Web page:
Clay Buchholz scratched from Tuesday start, could be placed on disabled list


The Red Sox were hoping that Clay Buchholz would be ready to make his next scheduled start during Tuesday’s doubleheader against the Rays, but Evan Drellich of reports that he has been scratched due to continued discomfort in his neck.

Buchholz left his start last Saturday due to neck tightness. While Red Sox manager John Farrell said that he “felt a little bit better” while throwing today, he’s not ready to test things with a bullpen session. Felix Doubront is now scheduled to pitch one of the two games on Tuesday, but the Red Sox may end up placing Buchholz on the disabled list in order to make room for the other starter.

“Yeah, we are (considering a trip to the DL) and Clay’s well aware of that and we had a chance to talk about where our threshold might be to make a decision,” Farrell said. “Still, bottom line being we’re not going to put him out there until we go through the normal build-up and make sure he’s in a safe place physically.’’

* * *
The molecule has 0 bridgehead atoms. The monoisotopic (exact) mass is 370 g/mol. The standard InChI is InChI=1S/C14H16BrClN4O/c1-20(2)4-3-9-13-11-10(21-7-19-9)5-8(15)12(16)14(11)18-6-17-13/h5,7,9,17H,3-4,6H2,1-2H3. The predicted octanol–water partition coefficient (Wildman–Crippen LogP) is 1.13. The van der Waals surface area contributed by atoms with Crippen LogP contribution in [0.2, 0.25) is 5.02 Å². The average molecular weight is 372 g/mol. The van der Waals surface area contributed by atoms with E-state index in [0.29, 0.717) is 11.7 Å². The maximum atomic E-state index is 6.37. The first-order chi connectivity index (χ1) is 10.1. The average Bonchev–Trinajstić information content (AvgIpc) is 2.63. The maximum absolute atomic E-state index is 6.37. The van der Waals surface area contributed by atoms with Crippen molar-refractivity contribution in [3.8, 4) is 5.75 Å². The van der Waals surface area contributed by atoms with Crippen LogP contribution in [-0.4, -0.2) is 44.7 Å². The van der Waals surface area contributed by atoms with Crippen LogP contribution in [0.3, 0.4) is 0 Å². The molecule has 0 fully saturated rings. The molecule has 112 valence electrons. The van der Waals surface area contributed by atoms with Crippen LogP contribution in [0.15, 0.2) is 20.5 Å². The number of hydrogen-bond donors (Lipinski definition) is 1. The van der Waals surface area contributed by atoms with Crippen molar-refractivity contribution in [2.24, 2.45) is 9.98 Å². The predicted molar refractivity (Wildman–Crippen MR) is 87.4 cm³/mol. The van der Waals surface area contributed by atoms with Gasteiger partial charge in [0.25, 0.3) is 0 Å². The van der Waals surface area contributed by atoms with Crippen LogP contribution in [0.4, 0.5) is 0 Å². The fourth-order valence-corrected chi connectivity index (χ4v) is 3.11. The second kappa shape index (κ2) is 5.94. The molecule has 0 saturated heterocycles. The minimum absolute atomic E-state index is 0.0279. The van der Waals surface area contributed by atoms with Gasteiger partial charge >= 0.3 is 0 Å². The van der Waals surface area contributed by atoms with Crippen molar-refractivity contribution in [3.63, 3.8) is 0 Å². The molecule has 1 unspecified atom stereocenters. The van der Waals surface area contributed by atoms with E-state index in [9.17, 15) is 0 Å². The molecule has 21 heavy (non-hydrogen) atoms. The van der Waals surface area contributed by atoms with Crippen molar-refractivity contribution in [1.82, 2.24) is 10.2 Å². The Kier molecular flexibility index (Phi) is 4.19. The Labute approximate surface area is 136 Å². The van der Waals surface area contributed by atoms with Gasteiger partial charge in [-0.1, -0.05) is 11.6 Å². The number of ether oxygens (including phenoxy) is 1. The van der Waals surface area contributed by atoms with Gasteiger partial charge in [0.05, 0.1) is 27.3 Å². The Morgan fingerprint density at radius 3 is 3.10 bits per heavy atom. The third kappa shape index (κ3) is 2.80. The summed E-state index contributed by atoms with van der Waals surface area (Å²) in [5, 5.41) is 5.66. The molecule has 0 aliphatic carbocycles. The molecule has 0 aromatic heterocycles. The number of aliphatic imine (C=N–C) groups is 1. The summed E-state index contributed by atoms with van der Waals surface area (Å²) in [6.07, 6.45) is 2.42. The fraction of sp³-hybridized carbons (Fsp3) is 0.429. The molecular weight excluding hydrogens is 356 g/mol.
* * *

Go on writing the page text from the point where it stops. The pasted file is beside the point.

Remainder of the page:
Buchholz leads the majors with a 1.71 ERA and is tied with Detroit’s Max Scherzer for the American League lead with nine wins. The 28-year-old right-hander missed a start late last month due to soreness in his AC joint, but it’s not believed to be related to his current injury.

Mike Trout has yet to strike out this spring

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Everyone is well aware of how good Angels outfielder Mike Trout is at the game of baseball. The 26-year-old is already an all-time great, having won two MVP awards — and arguably deserving of two others — and the 2012 Rookie of the Year Award. He has accrued 54.2 WAR, per Baseball Reference, which is right around the threshold for a Hall of Fame career. Trout does it all: he draws walks, he hits for average, he hits for power, he steals bases, he plays good defense.

But here’s an achievement that is amazing even for a player like Trout: he has yet to strike out this spring. In 41 Cactus League plate appearances, he has 10 hits (including a triple and two homers) and six walks with zero strikeouts. Across his career, Trout has a 21.5 percent strikeout rate, right around the league average. He isn’t usually such a stickler for avoiding the punch-out, but this spring he is.

To put this in perspective, 134 players this spring have struck out at least 10 times, according to 938 players have struck out at least once. The only other players to have taken at least 10 at-bats without striking out this spring are Humberto Arteaga (Royals, 23 AB), Tony Cruz (Reds, 18 AB), Oscar Hernandez (Red Sox, 10 AB), and Jacob Stallings (Pirates, 18 AB).

According to Angels assistant hitting coach Paul Sorrento, the lack of strikeouts hasn’t been a conscious effort from Trout, Jeff Fletcher of the Orange County Register reports. Ho hum. The best player in baseball is apparently getting even better.